Print Friendly and PDF
pete myers plastic pollution

WATCH: Pete Myers addresses US Senate committee on the dangers of plastic

Environmental Health Science founder and chief scientist was one of four witnesses testifying for the U.S. Senate Committee on the Environment & Public Works.

Plastic is overwhelming our planet and this pollution is spurring developmental and reproductive problems in people — but there are ways we can reduce this harmful waste.

That was the message Environmental Health Sciences founder and chief scientist Dr. Pete Myers brought to the U.S. Senate Committee on the Environment & Public Works last week. Myers testified along with three others — former U.S. Environmental Protection Agency Regional Administrator and current Beyond Plastics president Judith Enck, CEO of the Plastics Industry Association Matt Seaholm and co-founder and president of Nexus Circular Eric Hartz — at the hearing, “Examining the Impact of Plastic Use and Identifying Solutions for Reducing Plastic Waste.

Watch the entire hearing here.

Read Myers' full testimony here:

Pete Myers testimony.pdf

“Plastic cannot be considered ‘safe’ until it is thoroughly tested,” Myers said in his testimony. “And no plastic has ever been thoroughly tested using the tools of modern, 21st century medical science.”

Myers is a leading voice linking plastic to harmful chemicals that can block, mimic, increase or decrease our body’s hormones. The compounds, often added to plastics as additives, are dubbed endocrine-disrupting chemicals and include bisphenol-A (BPA), phthalates, fluorinated compounds and others. Properly functioning hormones are vital for our health, and exposure to these chemicals is linked to a host of health problems including cardiovascular disease, obesity and diabetes, impaired brain development and reproductive issues, among others.

Myers has spoken extensively about how the rate of plastic production increases the prevalence of these toxics in our environment and bodies.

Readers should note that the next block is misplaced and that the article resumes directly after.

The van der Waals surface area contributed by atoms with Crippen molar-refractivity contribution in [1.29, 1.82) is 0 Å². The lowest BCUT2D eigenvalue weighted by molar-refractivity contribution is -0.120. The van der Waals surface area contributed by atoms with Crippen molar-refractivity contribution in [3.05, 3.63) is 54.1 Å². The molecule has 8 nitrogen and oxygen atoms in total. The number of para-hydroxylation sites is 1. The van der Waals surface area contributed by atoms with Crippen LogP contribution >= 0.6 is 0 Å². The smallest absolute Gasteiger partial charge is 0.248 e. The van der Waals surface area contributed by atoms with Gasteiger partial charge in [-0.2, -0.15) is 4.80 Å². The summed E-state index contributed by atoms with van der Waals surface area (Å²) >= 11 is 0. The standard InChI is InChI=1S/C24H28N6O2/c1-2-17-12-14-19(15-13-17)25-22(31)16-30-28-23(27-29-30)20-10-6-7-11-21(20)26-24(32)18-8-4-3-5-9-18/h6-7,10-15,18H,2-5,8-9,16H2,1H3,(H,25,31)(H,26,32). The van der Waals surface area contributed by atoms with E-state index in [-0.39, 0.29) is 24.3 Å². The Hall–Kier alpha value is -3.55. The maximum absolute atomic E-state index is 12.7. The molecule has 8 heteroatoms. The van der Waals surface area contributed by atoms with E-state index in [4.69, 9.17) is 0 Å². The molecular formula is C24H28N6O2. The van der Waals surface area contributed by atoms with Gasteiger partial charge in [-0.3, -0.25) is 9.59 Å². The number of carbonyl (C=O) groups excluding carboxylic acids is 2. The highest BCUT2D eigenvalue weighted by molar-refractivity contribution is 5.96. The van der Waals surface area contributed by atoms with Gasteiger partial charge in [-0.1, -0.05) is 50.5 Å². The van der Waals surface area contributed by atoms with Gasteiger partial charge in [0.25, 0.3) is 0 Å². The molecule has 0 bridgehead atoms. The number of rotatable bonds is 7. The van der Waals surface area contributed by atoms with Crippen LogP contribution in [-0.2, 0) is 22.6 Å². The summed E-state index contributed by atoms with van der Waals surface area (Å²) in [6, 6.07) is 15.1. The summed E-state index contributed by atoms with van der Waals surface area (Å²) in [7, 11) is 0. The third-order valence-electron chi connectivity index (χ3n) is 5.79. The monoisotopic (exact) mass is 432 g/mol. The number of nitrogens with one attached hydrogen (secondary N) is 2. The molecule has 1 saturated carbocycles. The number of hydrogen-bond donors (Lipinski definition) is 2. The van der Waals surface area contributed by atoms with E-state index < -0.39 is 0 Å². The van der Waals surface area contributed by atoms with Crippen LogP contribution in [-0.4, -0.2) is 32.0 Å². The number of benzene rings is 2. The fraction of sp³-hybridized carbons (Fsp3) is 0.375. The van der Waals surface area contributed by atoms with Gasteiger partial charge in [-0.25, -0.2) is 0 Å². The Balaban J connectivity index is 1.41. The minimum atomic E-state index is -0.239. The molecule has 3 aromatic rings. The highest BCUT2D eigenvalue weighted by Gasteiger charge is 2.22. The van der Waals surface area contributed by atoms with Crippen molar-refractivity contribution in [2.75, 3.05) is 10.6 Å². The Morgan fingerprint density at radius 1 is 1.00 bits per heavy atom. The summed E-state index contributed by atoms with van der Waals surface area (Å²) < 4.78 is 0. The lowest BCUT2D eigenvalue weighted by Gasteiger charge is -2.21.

Myers has also worked to chart a healthier future, championing a new set of “3 R’s” — rethink, redesign and reform — to replace the old reduce, reuse and recycle messaging. Myers co-founded the Sudoc company, which aims to reduce and replace harmful chemicals in many different types of products. The company won the On the Rise category of Fast Company’s 2022 World Changing Ideas Awards.

About EHS: Environmental Health Sciences, which publishes, is a nonprofit, nonpartisan news and science organization dedicated to driving good science into public policy and public discussion on our environment and health, including climate change. The organization, founded in 2002, has helped drive science-based changes to policy that led to a moratorium on PBDE flame retardants by several states, a ban on the plastic additive BPA in children’s products by the federal government, and science-based chemical reform in Europe.


Douglas Fischer
Executive Director

Angela Marie Hutchinson
Engagement Director

Become a donor
Today's top news
From our newsroom

We're hiring: Texas Environmental Health Reporter

Want to do journalism with an impact? We want to hear from you.

Op-ed: Public lands are not neutral. We must grapple with their racist roots

Green spaces should feel like everyone’s backyard.

Los parques naturales no son neutrales. Debemos enfrentarnos a sus raíces racistas

Los espacios verdes deberían sentirse como un patio trasero para todes.

What will it take to give babies a phthalate-free start in the world?

It is currently impossible to have a completely phthalate-free neonatal intensive care unit in the U.S. Health experts say that needs to change.

WATCH: Pete Myers and Tyrone Hayes reflect on tremendous progress in the environmental health field

"It isn't one scientific finding that accomplishes a structural change in science. It's a drumbeat — one after the other — for decades."